Did the Ancient Chinese smoke marijuana?
Posted on May 05 2016
Cannabis is an old plant, and was known throughout many ancient cultures for its use as a fibre and material more than as a substance that someone would ingest. The first known archeological evidence for hemp use is over 12,000 years ago from rope imprints on broken ancient Chinese pottery.
Written documents refer to hemp in ancient China in around 2350BC in the book The Shu King. Not only used as fabric and rope by the Chinese though, it also gave the world one of its most important inventions. Paper. Yes, the ancient Chinese invented paper and they used hemp to make it. The Chinese made paper by pulping fibres from hemp with the bark of mulberry tree, and kept the recipe a secret for centuries.
The Chinese also used the cannabis plant as medicine. The ancient emperor Shen-Nung is known as the Father of Chinese Medicine. He was concerned about the suffering of his subjects and put together an encyclopaedia of drugs derived from plants. Among these was cannabis known simply as ‘ma’.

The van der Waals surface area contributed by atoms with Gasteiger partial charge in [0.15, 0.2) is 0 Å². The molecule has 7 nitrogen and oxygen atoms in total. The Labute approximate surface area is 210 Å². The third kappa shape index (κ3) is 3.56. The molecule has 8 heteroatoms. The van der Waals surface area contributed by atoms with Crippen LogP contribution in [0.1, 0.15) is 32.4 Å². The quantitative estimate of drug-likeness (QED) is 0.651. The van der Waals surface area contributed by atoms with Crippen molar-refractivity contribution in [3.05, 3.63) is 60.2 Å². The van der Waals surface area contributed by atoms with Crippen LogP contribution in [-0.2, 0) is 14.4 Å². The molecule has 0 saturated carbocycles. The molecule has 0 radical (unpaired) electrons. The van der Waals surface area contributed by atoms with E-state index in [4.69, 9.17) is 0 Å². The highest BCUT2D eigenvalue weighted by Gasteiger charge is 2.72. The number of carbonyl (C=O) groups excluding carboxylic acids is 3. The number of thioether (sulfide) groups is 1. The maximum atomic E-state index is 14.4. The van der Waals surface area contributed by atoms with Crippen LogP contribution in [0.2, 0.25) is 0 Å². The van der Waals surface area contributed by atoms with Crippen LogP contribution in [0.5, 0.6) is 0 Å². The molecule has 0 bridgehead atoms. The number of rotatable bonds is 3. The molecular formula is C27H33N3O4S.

‘Ma’ was a unique drug in China not just for its properties but because it is both feminine and masculine, reflecting the idea of Ying and Yang which permeated Chinese culture at the time. When Yin and Yang are in balance, the body is in harmony and healthy. Realising the female plant produced more medicine, the Chinese cultivated it and used it to treat things that were considered lacking in Yin - many of these conditions such as menstrual cramps and arthritis are still treated by cannabis today.
The Chinese again did not have a culture of smoking marijuana though, they did however combine cannabis resin with wine and called it ‘ma-yo’ - literally hemp-wine’ for use as an anaesthetic and as a recreational drug.
The Chinese cultivated hemp and bought it to the world, but it wasn’t until the Ancient Indians discovered cannabis that it was used primarily as an intoxicant. Tune in next week to find out more.